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Anuradhapura & Mihintale

Anuradhapura is one of the ancient capitals of Sri Lanka, famous for its well-preserved ruins of ancient Sri Lankan civilization. It was 3rd capital of the Kingdom of Rajarata after Tambapanni and Upatissa Nuwara. The city, now a UNESCO World Heritage Site, lies 205 km north of Colombo in the North Central Province, on the banks of the historic Malvathu Oya. It is one of the oldest continuously inhabited cities in the world and one of the eight World Heritage Sites of Sri Lanka. From the 4th century BC, it was the capital of Sri Lanka until the beginning of the 11th century AD. During this period it remained one of the most stable and durable centers of political power and urban life in South Asia. The ancient city, considered sacred to the Buddhist world, is today surrounded by monasteries covering an area of over sixteen square miles (40 km²).

Mihintale is a mountain peak near Anuradhapura . It is believed by Sri Lankans to be the site of a meeting between the Buddhist monk Mahinda and King Devanampiyatissa which inaugurated the presence of Buddhism in Sri Lanka. It is now a pilgrimage site, and the site of several religious monuments and abandoned structures.

The Jetavana stupa is the highest brick-built stupa or dagoba in the world. The paved platform on which it stands covers more than 8 acres of land & has a diameter of over 100m. In its original form the stupa stood 120m high and was the third-tallest structure in the world, surpassed only by the two great pyramids of Khufru and Khafra at Gizeh. It was also the world's biggest stupa and is still the tallest & largest structure made entirely of brick anywhere on earth. It took 27 years to build & contains over ninety million bricks.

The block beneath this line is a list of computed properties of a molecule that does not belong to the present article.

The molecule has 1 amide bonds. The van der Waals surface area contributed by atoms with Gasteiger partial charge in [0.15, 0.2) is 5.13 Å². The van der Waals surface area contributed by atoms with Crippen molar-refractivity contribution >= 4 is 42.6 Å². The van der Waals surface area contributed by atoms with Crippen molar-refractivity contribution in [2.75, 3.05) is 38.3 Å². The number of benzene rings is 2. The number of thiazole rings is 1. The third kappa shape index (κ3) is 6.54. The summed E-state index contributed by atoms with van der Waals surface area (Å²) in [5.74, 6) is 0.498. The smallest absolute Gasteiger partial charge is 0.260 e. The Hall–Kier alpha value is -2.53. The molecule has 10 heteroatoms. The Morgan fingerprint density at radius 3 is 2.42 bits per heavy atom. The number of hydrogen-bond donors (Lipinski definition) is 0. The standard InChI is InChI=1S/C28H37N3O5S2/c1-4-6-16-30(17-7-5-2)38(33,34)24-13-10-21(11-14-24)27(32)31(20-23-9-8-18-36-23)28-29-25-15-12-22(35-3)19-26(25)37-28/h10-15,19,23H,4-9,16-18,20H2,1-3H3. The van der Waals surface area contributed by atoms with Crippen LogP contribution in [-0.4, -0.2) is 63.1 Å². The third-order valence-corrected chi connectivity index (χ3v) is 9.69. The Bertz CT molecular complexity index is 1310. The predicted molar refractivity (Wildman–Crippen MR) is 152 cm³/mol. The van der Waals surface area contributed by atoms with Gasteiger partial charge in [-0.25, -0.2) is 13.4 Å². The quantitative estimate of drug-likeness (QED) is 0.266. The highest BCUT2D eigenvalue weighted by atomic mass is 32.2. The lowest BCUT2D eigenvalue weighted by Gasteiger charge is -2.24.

The Jetavana Stupa










Bad Hair Day (Photo: Jim Knight)

Kuttam Pokuna or the twin ponds are another hydrologic engineering marvel of the ancient Sri Lanka. These two ponds belong to the Abayagiri aramic complex and probably been used by the monks for bathing. The origins of these ponds are not known but it is thought to have been built during the reign of King Aggabodhi I (575-608). The smaller pond (the northern) one has been constructed first and the larger one at a latter stage. They are connected through a pipeline at the bottom. The northern pond is 91 feet (28 metres) long and the other 132 feet (40 metres) . Water to these ponds have been supplied through underground pipelines and the water is sent through several filtering chambers before it falls on the the northern pond through a mouth of a dragon. The water from both ponds is drained from a small outlet in the smaller northern pond.

Kuttam Pokuna